Officials and experts from the US and Taiwan will convene in a virtual conference on Monday to discuss what weapons would be most effective in defending the island as tensions escalate with Beijing.
During the 2020 US-Taiwan Defence Industry Conference, Taiwan’s deputy defence minister Chang Guan-Chung is expected to provide a run-down to the US of what weaponry the island considers urgently necessary for its security.
According to S-Taiwan Business Council, who hosts the conference, the topics being discussed at the meeting include the “US defence cooperation with Taiwan, the defence procurement process and Taiwan’s defence and national security needs”. The council added that they hoped to “provide opportunities to connect with others working on Taiwan defence and national security issues”.
The council has hosted the event in the US every year since 2002. However, amid social-distancing measures, the business council will hold a smaller two-day conference online, with speakers and key events scheduled for Monday and Tuesday, according to its website.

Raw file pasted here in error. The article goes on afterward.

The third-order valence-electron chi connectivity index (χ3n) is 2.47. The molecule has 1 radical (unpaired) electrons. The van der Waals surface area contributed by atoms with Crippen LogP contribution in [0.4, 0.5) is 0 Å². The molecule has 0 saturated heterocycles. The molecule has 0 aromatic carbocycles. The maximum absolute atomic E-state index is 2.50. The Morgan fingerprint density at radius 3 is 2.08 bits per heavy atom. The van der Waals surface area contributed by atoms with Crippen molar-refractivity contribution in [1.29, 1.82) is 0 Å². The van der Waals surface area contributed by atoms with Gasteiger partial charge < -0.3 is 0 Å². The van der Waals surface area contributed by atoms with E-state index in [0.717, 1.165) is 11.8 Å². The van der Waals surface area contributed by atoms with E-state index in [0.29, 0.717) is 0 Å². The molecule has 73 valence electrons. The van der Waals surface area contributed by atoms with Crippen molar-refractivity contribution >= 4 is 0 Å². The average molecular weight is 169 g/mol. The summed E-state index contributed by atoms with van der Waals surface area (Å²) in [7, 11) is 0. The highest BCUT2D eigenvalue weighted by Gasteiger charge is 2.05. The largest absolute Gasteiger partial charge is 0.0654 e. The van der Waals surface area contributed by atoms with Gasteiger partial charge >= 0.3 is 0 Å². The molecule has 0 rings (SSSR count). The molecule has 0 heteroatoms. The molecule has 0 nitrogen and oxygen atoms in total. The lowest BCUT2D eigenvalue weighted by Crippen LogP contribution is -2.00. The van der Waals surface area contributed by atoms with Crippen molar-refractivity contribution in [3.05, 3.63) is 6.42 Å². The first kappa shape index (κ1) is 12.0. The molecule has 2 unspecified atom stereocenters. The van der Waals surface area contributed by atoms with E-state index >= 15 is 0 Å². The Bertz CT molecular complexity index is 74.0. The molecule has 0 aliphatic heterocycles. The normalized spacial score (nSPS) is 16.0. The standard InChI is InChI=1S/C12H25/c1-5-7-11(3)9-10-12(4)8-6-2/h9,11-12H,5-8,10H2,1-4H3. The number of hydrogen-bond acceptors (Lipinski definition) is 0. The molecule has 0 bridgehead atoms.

Taipei considers the semi-official military exchange event traditionally to be extremely important, traditionally using the occasion to pass its list of weapon requests to the US, looking to purchase items as part of its tense relations with the People's Republic of China (PRC).
The Trump administration has approved seven major arms sales to Taiwan amounting to US$13.2 billion in total – which includes dozens of F-16 fighter jets, M1A2T Abrams tanks, portable Stinger anti-aircraft missiles and MK-48 Mod6 torpedoes – leading to an expression of gratitude from Taiwan’s foreign minister Joseph Wu last month for American support.
Beijing, however, considers Taiwan a province of China and has repeatedly warned Washington, who also recognises the island as part of China, that supplying arms to the self-declared government on the island is a breach of the one-China policy and an act of hostility.
Rising tensions between Beijing and Taipei come as part of the United States overarching pivot against the PRC in recent years. The election of Donald Trump in 2016 has seen the ruling administration in Washington increase pressure on China through a global trade war.